The European Commission yesterday (29 April) proposed a mild set of rules for hedge funds and private equity firms, requiring mandatory registration and disclosure of their activities to regulators, while at the same time easing their access to European markets.

The main regulatory component of the proposed legislation is an obligation for EU-based managers of so-called 'alternative investment funds' to register and disclose their activities, in order to improve supervision and avoid systemic risks.

The obligations are not applied to the funds themselves, but only to their managers, "since it is the manager who is responsible for all key decisions," argued EU Internal Market Commissioner Charlie McCreevy.

However, critics recalled that the Commission had pushed for regulation of so-called UCITS funds - EU funds marketed to retail investors - as a means of increasing guarantees to investors. 

Moreover, the exemption of funds from the proposed new regulation will leave hedge funds and private equity free to develop their investment policies, despite the fact that their risk-prone attitudes have been strongly criticised during the current financial crisis.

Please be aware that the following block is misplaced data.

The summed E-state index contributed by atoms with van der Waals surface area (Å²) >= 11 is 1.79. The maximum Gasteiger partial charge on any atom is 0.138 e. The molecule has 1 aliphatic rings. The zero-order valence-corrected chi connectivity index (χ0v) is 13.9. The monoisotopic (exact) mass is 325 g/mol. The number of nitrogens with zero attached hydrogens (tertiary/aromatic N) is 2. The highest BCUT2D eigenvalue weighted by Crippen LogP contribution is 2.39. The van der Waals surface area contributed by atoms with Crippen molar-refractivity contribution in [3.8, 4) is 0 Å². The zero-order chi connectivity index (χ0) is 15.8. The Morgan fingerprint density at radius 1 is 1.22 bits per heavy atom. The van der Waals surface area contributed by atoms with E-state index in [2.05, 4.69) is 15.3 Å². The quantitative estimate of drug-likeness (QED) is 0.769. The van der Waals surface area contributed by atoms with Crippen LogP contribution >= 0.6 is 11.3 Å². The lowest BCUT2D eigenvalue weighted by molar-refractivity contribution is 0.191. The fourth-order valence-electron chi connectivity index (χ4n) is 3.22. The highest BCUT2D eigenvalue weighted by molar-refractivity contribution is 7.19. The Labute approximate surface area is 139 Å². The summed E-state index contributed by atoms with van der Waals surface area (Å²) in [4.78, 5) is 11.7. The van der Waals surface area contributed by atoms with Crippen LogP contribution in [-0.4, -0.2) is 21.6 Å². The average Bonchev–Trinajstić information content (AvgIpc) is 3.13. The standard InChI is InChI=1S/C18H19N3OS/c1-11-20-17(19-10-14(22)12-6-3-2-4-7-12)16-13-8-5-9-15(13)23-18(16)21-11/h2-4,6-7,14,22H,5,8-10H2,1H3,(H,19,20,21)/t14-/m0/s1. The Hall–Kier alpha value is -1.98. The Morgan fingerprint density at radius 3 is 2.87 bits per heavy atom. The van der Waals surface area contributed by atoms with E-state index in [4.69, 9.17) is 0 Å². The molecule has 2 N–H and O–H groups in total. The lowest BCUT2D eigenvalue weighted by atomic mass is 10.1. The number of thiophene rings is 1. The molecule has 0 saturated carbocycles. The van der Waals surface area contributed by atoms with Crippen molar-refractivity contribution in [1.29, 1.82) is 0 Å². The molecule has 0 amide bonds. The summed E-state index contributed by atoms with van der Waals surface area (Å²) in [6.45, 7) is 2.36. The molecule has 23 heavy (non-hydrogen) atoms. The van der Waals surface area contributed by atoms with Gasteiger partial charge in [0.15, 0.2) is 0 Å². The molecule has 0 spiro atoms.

Following heavy pressure from the Socialists in the European Parliament, McCreevy decided to lower the threshold under which managers would not be subjected to the new regulation. Instead of €250 million managed, the new minimum is now €100 million. Even so, the Commission reckons that less than a third of hedge-fund managers will be covered by the directive.

McCreevy gave a helping hand to this under-pressure €2 trillion industry, which is seen as a key "alternative source of capital" for companies. 

Indeed, he proposed to make it easier for hedge-fund managers to market their products throughout Europe. Under the new rules, once a manager is registered in an EU country, he will be able to act across EU markets.

In addition, three years after the entry into force of the directive, the EU market should also be opened to third-country funds, like those based in fiscal havens, provided that they comply with "stringent requirements on regulation, supervision and cooperation, including on tax matters," reads a Commission press release.

"The management of offshore funds is an important feature of hedge-fund and private-equity business models. The proposal will provide a safe and secure framework for it to continue," McCreevy said during a press conference.

The Commission adopted a milder approach towards private equity, which is not considered to pose systemic risks, but has been widely criticised for its impact on the employees of the companies it buys out. The threshold under which they will be exempted from regulation is €500 million.